This event cannot be explained as mere coincidence. The living God wants lost people to know Him and He is using His people to make that happen. Mission work is not just for a special few with some unique calling. It’s for anyone who calls Christ their Lord and Savior and it’s to be done everywhere – locally, regionally, nationally and internationally. God is “not wanting anyone to perish, but everyone to come to repentance” (2 Peter 3:9), and people need to know how to do that.

Stomach-Building Exercise

The Living Hope LSE (Life Skill Educator) staff was given this past Friday off to use as a team-building day. The group was given R100 per person (about $13) and the freedom to choose the activity to spend it on.

They chose a buffet lunch. At first this puzzled me a bit, but once I was there, I understood. It seems all-you-can-eat buffets are not common in South Africa. (Even free refills on coffee and soda are rare.) So when we visited the restaurant (located in some far-flung suburb of Cape Town), my South African co-workers took full advantage.

The buffet opened at noon and closed at 3:00, and we stayed the entire time. Steak, chicken, calamari, pastas, salads, local African cuisine, desserts – it was all there and it was all consumed. Some people failed to pace themselves and ate so much they were miserable afterwards. The Americans in the group noted that back home, you might go to such a place, have a few plates and then leave – mission accomplished. But our friends here made an event of it, and it was fun to witness and experience. And we’ll never look at a buffet the same way again.

Sunday, October 11, 2009

Cape Town in Bloom

Recently I visited one of my favorite Cape Town sites, the Kirstenbosch National Botanical Garden. The property covers 1,320 acres on the slopes of the Table Mountain range. The beauty of the indigenous plantings is stunning, as is the diversity (the Cape region is said to be home to more plants per square meter than anywhere else on earth).

Skeptics say that to believe in God and the Bible is to believe a fairy tale. I say it’s ludicrous to believe that the wonders of the natural world came into existence on their own. The Bible itself says, “The fool says in his heart, ‘There is no God’” (Psalm 14:1).

Thursday, October 8, 2009

Encouraging Words

A few days ago my friend Mzo suggested that we need to pray more for our work in Red Hill. I agreed, so we spent some time confessing that we were trying to accomplish things in our own strength and not looking to God for help.

One of my favorite Scriptures says, “My grace is sufficient for you, for my power is made perfect in weakness” (2 Corinthians 12:9). Contrary to what the world says, weakness isn’t always a bad thing. When we are weak we are driven to seek God and rely on Him for strength. And that deepens our fellowship with Him and allows Him to make His greatness known.

I have no doubt that God speaks to us through other people. On this particular day, Mzo and I were introduced to a friend of a friend who asked if we could give him a ride to a nearby township. This guy turned out to be a pastor and he had heard of our work in Red Hill. As we pulled up to the house where he was going, he had an unexpected word for us: He said, “You guys need to keep praying and depending on God. You're about to see Him do great things in Red Hill.” Then, citing John the Baptist, he added: “Remember, He must become greater; you must become less” (John 3:30).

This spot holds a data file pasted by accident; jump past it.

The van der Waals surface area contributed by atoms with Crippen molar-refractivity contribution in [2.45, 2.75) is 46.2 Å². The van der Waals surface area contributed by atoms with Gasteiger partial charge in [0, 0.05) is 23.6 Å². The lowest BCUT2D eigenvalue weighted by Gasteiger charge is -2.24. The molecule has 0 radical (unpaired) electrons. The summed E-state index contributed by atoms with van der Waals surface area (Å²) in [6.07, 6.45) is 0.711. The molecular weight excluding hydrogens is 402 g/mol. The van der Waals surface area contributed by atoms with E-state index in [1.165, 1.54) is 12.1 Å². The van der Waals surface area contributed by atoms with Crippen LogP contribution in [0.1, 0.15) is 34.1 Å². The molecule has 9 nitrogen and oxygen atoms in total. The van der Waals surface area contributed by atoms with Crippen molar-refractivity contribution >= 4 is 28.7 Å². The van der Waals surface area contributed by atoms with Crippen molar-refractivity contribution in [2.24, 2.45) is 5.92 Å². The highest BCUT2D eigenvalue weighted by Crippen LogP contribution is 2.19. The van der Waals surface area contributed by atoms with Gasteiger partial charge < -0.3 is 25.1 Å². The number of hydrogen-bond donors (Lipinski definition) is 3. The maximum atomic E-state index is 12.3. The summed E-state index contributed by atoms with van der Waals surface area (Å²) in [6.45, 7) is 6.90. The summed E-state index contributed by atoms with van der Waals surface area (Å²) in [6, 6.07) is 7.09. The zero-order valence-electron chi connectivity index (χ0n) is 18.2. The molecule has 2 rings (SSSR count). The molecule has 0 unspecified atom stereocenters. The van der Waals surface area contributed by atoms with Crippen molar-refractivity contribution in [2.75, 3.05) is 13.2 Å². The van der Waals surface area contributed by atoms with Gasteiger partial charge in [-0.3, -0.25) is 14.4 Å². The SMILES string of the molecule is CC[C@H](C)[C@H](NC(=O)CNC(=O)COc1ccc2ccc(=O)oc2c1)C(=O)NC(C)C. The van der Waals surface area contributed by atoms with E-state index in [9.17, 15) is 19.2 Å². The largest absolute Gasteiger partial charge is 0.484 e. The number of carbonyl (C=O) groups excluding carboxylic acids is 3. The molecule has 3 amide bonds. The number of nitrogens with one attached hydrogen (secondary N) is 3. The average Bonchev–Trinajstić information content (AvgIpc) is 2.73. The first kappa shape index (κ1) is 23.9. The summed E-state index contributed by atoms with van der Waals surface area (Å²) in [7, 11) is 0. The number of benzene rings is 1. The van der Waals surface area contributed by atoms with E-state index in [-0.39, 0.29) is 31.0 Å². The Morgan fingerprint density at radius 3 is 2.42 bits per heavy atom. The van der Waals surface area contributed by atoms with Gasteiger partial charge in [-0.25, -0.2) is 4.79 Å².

This encounter was clearly a confirmation of our prayers earlier that day.

Saturday, October 3, 2009

Springtime in South Africa

Silvermine Nature Reserve, south of Cape Town.

All Aboard

Cape Town children were on spring break this week, which meant it was time for Holiday Club (akin to Vacation Bible School) in the various communities Living Hope serves. Assisted by a team from Brentwood, Tennessee, each club featured an Australian train theme, the Boomerang Express (because, as with a boomerang, life “all comes back to Jesus”).

The actual Bible lessons focused on the disciple Peter and his relationship with Jesus – leaving his job as a fisherman to follow Christ, walking on water, denying he knew the Lord after His arrest, witnessing His resurrection, and ultimately becoming an influential evangelist and church leader. Each day at our club in Red Hill, “Peter” (yours truly dressed in robe and headcloth) would show up and deliver a monologue based on that day’s story. Considering that I have no acting ability whatsoever, this was yet more evidence that with God all things are possible.

We hosted between 100 and 130 kids each day (about twice what we have during our normal after-school program), so it was a busy week, to say the least. Worship music and certain teaching segments were held in the local Apostolic Faith Mission church (pictured), but because of the numbers, we had to rotate kids to outdoor sites for crafts and additional teaching. This challenge was complicated by the fact that a steady wind of 30-35 mph blew throughout much of the week.

In typical South African fashion, the whole endeavor was barely controlled chaos. But that’s part of the fun, and as always seems to happen, things worked out fine in the end. The kids had a great time, ate well (600-plus sandwiches and at least twice that many apples, oranges and bananas) and learned what it means to be a committed Christ-follower.

On Wednesday our volunteer coordinator, Mike, came to visit the Red Hill club. When I told him I was playing the role of Peter, he said by the end of the week I would be “petered out.” And indeed I was.

Holiday Club Highlights

“Mamelani!” (Xhosa for “listen.”)

Singing “I can do all things through Christ who strengthens me.”

Explaing how Jesus cooked fish and bread for Peter and some of the other disciples.

Pull out a camera and kids will flock to you.

From South Africa to the Australian Outback.